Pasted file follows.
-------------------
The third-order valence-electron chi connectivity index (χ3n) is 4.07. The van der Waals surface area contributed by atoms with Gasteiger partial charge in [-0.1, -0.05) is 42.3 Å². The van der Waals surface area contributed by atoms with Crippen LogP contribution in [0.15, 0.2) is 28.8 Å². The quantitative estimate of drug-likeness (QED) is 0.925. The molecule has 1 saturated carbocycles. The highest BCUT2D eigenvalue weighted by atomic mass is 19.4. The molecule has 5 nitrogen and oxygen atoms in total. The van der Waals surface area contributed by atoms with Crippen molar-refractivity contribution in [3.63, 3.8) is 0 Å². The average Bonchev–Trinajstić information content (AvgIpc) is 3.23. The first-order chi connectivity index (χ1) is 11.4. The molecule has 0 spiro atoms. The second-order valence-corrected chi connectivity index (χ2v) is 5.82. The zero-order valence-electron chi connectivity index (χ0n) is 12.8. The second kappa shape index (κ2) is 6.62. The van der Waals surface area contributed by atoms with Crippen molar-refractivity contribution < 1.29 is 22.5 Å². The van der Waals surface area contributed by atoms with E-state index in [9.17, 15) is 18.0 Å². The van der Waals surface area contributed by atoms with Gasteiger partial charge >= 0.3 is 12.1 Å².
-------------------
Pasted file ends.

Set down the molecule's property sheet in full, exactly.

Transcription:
The third-order valence-electron chi connectivity index (χ3n) is 4.07. The van der Waals surface area contributed by atoms with Gasteiger partial charge in [-0.1, -0.05) is 42.3 Å². The van der Waals surface area contributed by atoms with Crippen LogP contribution in [0.15, 0.2) is 28.8 Å². The quantitative estimate of drug-likeness (QED) is 0.925. The molecule has 1 saturated carbocycles. The highest BCUT2D eigenvalue weighted by atomic mass is 19.4. The molecule has 5 nitrogen and oxygen atoms in total. The van der Waals surface area contributed by atoms with Crippen molar-refractivity contribution in [3.63, 3.8) is 0 Å². The average Bonchev–Trinajstić information content (AvgIpc) is 3.23. The first-order chi connectivity index (χ1) is 11.4. The molecule has 0 spiro atoms. The second-order valence-corrected chi connectivity index (χ2v) is 5.82. The zero-order valence-electron chi connectivity index (χ0n) is 12.8. The second kappa shape index (κ2) is 6.62. The van der Waals surface area contributed by atoms with Crippen molar-refractivity contribution < 1.29 is 22.5 Å². The van der Waals surface area contributed by atoms with E-state index in [9.17, 15) is 18.0 Å². The van der Waals surface area contributed by atoms with Gasteiger partial charge >= 0.3 is 12.1 Å².